The latest issue of Music & Copyright is now available for subscribers to download. Here are some of the highlights.
On-demand music subscription sector hits new milestones despite slowdown in overall growth
The on-demand music subscription sector experienced a positive 2019, with several international and local services reporting solid operating details. Spotify ended the year in the driving seat, with subscription gains boosting the service’s market share. Apple Music also registered growth, but the service lost market share to both the leader and Amazon. The three major music groups are benefiting from the rise in access services, with all reporting favorable financial results driven largely by streaming. The rise of the paid subscription from a niche revenue source not so long ago is impressive, and the year-end record company results have illustrated the importance of access services to the companies’ bottom lines. Despite the inevitable slowdown in service take-up in Western countries, developing markets are starting to show that they are well placed to step in and soften any decline.
French recorded-music sales see fourth consecutive year of growth
French music trade association SNEP has reported a fourth straight year of growth for trade earnings from recorded-music sales. For the first time, revenue from audio streaming generated more than half of local record company income. In another first, sales of premium subscriptions overtook physical formats. Subscription sales recorded a very positive year, with the number of net new subscriptions rising sharply. However, it was advertising revenue from audio service that scored the highest growth of any income stream. With the exception of music video, all the buy-to-own formats suffered year-on-year declines. Trade earnings from CD album sales continued to fall, and the vinyl revival took a hit, although the number of units shipped to retail continued to rise along with sales of turntables.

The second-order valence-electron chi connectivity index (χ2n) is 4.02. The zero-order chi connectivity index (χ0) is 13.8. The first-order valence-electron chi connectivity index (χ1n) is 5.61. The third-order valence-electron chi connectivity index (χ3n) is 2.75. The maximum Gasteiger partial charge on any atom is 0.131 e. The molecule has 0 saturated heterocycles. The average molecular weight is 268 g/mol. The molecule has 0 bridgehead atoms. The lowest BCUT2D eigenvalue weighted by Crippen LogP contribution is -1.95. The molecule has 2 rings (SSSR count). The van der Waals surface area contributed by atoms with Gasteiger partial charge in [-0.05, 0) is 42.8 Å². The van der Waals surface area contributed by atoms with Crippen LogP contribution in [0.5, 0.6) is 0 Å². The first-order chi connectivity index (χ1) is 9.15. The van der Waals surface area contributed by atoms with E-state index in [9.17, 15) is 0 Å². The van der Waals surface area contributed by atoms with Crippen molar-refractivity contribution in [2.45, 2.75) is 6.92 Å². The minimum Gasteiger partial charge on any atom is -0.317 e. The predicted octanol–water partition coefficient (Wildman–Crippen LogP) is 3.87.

Time for record companies to push the music and gaming space convergence
The gaming sector continues to grow apace, with esports events capable of attracting large in situ and online audiences. While a number of music industry players having recognized the potential of adding music – both recorded and live – to the gaming mix, many have yet to take even baby steps into the space. Esports arenas can clearly double up as music venues, and a number of such mixed-use facilities are either up and running or in the pipeline around the world. Expect to see more of these spots as well as – finally – an increasing number of music companies coming onboard as partners in gaming ventures. More experimentation is necessary to ensure that esports doesn’t remain an electronic music enclave.
China country report
In addition to the usual set of music industry statistics and news briefs, the latest issue of Music & Copyright includes a detailed China music industry report. China’s relatively buoyant economy is reflected in several sectors of the country’s music industry. Often described as an emerging market, retail sales in the country show the country is more than living up to its long-held potential. China’s digital infrastructure is highly developed and with smartphone penetration on the rise, all the requirements for digital growth are firmly in place. Royalty collections have grown consistently for the last nine or so years but given the size of the population and level of music use, rights holders’ earnings measured at a per capita rate are tiny.
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